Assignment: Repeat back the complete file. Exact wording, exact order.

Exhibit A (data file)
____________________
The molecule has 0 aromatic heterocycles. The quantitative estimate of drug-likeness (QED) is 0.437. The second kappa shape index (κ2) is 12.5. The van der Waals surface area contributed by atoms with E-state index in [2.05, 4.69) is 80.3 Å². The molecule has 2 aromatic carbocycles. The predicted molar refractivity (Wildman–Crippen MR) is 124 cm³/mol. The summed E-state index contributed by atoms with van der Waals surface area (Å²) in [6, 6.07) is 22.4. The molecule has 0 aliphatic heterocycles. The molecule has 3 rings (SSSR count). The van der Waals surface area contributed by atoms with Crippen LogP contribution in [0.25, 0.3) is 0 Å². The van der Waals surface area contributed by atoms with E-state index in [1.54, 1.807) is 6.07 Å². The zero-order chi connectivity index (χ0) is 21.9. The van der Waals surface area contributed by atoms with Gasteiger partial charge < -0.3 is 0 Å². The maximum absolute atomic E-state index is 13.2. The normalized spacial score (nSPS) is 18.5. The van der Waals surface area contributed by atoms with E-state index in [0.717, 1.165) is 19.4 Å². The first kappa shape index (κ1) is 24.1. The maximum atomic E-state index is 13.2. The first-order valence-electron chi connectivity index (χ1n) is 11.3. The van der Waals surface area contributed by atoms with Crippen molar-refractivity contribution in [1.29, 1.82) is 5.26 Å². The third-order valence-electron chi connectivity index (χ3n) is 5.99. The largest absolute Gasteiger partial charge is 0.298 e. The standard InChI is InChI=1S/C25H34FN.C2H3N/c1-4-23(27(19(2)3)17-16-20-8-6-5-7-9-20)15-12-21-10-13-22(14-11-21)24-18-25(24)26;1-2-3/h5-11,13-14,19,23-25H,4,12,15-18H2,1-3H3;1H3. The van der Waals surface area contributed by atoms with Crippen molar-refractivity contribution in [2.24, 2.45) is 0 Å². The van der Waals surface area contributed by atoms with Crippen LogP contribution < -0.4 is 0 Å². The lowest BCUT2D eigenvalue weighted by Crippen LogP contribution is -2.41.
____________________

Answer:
The molecule has 0 aromatic heterocycles. The quantitative estimate of drug-likeness (QED) is 0.437. The second kappa shape index (κ2) is 12.5. The van der Waals surface area contributed by atoms with E-state index in [2.05, 4.69) is 80.3 Å². The molecule has 2 aromatic carbocycles. The predicted molar refractivity (Wildman–Crippen MR) is 124 cm³/mol. The summed E-state index contributed by atoms with van der Waals surface area (Å²) in [6, 6.07) is 22.4. The molecule has 0 aliphatic heterocycles. The molecule has 3 rings (SSSR count). The van der Waals surface area contributed by atoms with Crippen LogP contribution in [0.25, 0.3) is 0 Å². The van der Waals surface area contributed by atoms with E-state index in [1.54, 1.807) is 6.07 Å². The zero-order chi connectivity index (χ0) is 21.9. The van der Waals surface area contributed by atoms with Gasteiger partial charge < -0.3 is 0 Å². The maximum absolute atomic E-state index is 13.2. The normalized spacial score (nSPS) is 18.5. The van der Waals surface area contributed by atoms with E-state index in [0.717, 1.165) is 19.4 Å². The first kappa shape index (κ1) is 24.1. The maximum atomic E-state index is 13.2. The first-order valence-electron chi connectivity index (χ1n) is 11.3. The van der Waals surface area contributed by atoms with Crippen molar-refractivity contribution in [1.29, 1.82) is 5.26 Å². The third-order valence-electron chi connectivity index (χ3n) is 5.99. The largest absolute Gasteiger partial charge is 0.298 e. The standard InChI is InChI=1S/C25H34FN.C2H3N/c1-4-23(27(19(2)3)17-16-20-8-6-5-7-9-20)15-12-21-10-13-22(14-11-21)24-18-25(24)26;1-2-3/h5-11,13-14,19,23-25H,4,12,15-18H2,1-3H3;1H3. The van der Waals surface area contributed by atoms with Crippen molar-refractivity contribution in [2.24, 2.45) is 0 Å². The van der Waals surface area contributed by atoms with Crippen LogP contribution < -0.4 is 0 Å². The lowest BCUT2D eigenvalue weighted by Crippen LogP contribution is -2.41.